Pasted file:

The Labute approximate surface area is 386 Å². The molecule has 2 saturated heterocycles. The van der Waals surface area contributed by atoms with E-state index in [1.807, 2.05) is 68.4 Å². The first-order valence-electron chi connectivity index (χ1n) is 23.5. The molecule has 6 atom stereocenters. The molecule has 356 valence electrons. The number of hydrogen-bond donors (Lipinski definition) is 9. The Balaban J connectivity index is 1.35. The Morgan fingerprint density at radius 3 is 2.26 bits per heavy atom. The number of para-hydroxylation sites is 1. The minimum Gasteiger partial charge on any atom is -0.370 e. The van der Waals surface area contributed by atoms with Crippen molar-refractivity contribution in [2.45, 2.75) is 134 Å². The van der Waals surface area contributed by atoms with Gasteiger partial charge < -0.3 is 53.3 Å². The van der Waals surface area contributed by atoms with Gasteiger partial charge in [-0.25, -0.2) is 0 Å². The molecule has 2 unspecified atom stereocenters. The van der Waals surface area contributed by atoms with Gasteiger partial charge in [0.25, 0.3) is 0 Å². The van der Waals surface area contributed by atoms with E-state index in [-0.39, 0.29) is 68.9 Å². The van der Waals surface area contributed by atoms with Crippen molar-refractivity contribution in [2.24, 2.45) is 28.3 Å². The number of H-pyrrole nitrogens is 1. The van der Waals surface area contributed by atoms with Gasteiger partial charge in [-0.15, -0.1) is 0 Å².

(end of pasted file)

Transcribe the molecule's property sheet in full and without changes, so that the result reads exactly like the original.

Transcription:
The Labute approximate surface area is 386 Å². The molecule has 2 saturated heterocycles. The van der Waals surface area contributed by atoms with E-state index in [1.807, 2.05) is 68.4 Å². The first-order valence-electron chi connectivity index (χ1n) is 23.5. The molecule has 6 atom stereocenters. The molecule has 356 valence electrons. The number of hydrogen-bond donors (Lipinski definition) is 9. The Balaban J connectivity index is 1.35. The Morgan fingerprint density at radius 3 is 2.26 bits per heavy atom. The number of para-hydroxylation sites is 1. The minimum Gasteiger partial charge on any atom is -0.370 e. The van der Waals surface area contributed by atoms with Crippen molar-refractivity contribution in [2.45, 2.75) is 134 Å². The van der Waals surface area contributed by atoms with Gasteiger partial charge < -0.3 is 53.3 Å². The van der Waals surface area contributed by atoms with Gasteiger partial charge in [-0.25, -0.2) is 0 Å². The molecule has 2 unspecified atom stereocenters. The van der Waals surface area contributed by atoms with Gasteiger partial charge in [0.25, 0.3) is 0 Å². The van der Waals surface area contributed by atoms with E-state index in [-0.39, 0.29) is 68.9 Å². The van der Waals surface area contributed by atoms with Crippen molar-refractivity contribution in [2.24, 2.45) is 28.3 Å². The number of H-pyrrole nitrogens is 1. The van der Waals surface area contributed by atoms with Gasteiger partial charge in [-0.15, -0.1) is 0 Å².